Natural History Highlights – A badger was found dead by the school in early January. Later in the year several bumble-bee nests were found grubbed out along with a hedgehog skin in a garden in Park Lane – typical signs of badger activity, the creatures being known to travel over a wide radius in search of food. In the West Country predation of bumble-bees is becoming of great concern. In the same garden a male bull-finch was observed on 25th January and again on 19th June. Throughout the year an unusually relaxed buzzard frequented the village, hunting on the Recreation ground and landing on rooftops and telegraph poles seemingly unconcerned by the close presence of humans. It was also regularly seen in fields off Park Lane where in the autumn a colony of rats had gathered to feed off the barley stubble. A Brimstone butterfly was seen on 12th March and a Hobby closely observed on 20th April. Early May saw the great escape of thirty-two year-old Freddie the tortoise who was found wandering in the Bucklesham Road and eventually reunited with his owners – in the quest to find them it turned out that several tortoises had been reported missing in various locations at or around the same time. A Painted Lady butterfly was seen on 11th May just beyond the entrance to Kemps Field on Park Lane. It was quite faded and may have over-wintered but it seemed highly territorial being observed on numerous occasions in the same twenty-yard length of lane until a last sighting on 4th July. Stag Beetles appeared to have had a good year judging by the death toll on the roads.

Elections – the national election on 7th May returned the Conservatives with a majority – campaign literature has been retained. With 42 councillors rather than 55 at District level, Kirton was integrated into a new Ward along with Falkenham, Hemley, Waldringfield, Newbourne, Bucklesham, Levington and Stratton Hall. Susan Harvey was returned achieving 1252 votes as against 278 for Keith Bartlett, Labour and 340 for Betsy Reid, Green – a majority of 912 on a turnout of 76.2%. Susan Harvey was then selected as Chair of the SCDC and received wide publicity, not least for her quest to visit every parish in the District during her tenure. In October she organised a Civic Service for SCDC at the Church which was very well attended – order of service retained.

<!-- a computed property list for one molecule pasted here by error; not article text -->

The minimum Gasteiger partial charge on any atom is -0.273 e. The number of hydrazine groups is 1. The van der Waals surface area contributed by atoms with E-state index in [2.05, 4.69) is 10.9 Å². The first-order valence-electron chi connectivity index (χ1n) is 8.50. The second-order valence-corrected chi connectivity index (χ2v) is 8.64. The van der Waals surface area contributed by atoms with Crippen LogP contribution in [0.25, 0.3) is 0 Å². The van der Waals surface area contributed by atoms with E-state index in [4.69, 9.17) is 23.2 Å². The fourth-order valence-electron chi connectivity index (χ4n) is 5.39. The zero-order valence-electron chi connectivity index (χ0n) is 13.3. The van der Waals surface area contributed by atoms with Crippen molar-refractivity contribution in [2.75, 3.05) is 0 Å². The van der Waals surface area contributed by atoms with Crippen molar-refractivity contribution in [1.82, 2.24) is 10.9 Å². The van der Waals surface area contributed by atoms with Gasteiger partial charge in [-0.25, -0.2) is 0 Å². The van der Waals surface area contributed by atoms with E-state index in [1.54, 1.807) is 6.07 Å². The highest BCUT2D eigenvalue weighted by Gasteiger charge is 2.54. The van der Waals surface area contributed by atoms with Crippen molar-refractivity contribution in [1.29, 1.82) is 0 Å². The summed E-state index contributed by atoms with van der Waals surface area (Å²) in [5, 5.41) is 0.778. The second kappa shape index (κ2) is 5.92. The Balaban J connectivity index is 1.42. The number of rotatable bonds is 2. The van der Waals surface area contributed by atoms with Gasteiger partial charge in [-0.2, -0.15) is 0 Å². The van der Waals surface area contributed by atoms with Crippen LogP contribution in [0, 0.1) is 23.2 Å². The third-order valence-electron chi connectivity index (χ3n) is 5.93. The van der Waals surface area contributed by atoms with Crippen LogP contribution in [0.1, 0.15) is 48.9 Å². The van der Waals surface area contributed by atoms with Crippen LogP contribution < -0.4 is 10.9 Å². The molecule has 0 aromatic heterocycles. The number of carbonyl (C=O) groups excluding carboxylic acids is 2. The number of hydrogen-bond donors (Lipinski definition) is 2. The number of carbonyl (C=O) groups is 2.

A Defibrillator – provided by the Paul family was set up on the wall of the White Horse.

Felixstowe Coastguard Rescue Team featured in the Star in June undertaking a rescue exercise at Kirton Creek with a focus on the mud.

The Kirton Five-Mile Run in June attracted over four hundred runners.

The Kirton Community Tea-Shop featured in the Star on 3rd November.

A Priest – was sought for the new benefice – “Colneys Peninsula Villages” in the course of which a “Benefice Profile” was produced giving an excellent snapshot of the eight parishes – copy kept.

Local History Happenings – in January, a family named Baldwin were in contact via Jen & Martin Richmond-Hardy researching the Kirks who had lived at Keeper’s Cottage. Jen and I met them at the Churchyard. They were also put in touch with another Kirk who had been undertaking his research back in 2004. In April a group of U3A Church-Crawlers came for a talk and a tour of the Church and Churchyard. In November Year Five (aka Sheeran) at the School had a little talk on Local History and seemed to enjoy it. In August a couple named Giles from Levington came with two friends from N.Z. researching the Ellis family who had lived at 2 Park Lane in the 19th C. Yvonne Lambert kindly donated to the Archive several aerial photographs of the Village taken by her late partner. Several matters were raised with the Suffolk Local History Council (SLHC) who run the Recorders Scheme including: the importance of mentioning “the Past” when recruiting new Recorders; the value in displaying Recorders’ contact details on the website assuming individual Recorders are happy with this; and the good sense in offering their Speakers List to interested parties in return for a donation.

Sad Departures in 2015 included: Tony Nolloth; Tony Long; Fred Pitt; John Cole; Sheila Cornford; Phil Hadwen; Geoff Moss; Eddie Colvill; Pauline Maynard; Edna Scrivener

Len Lanigan 01394 448568 January 2016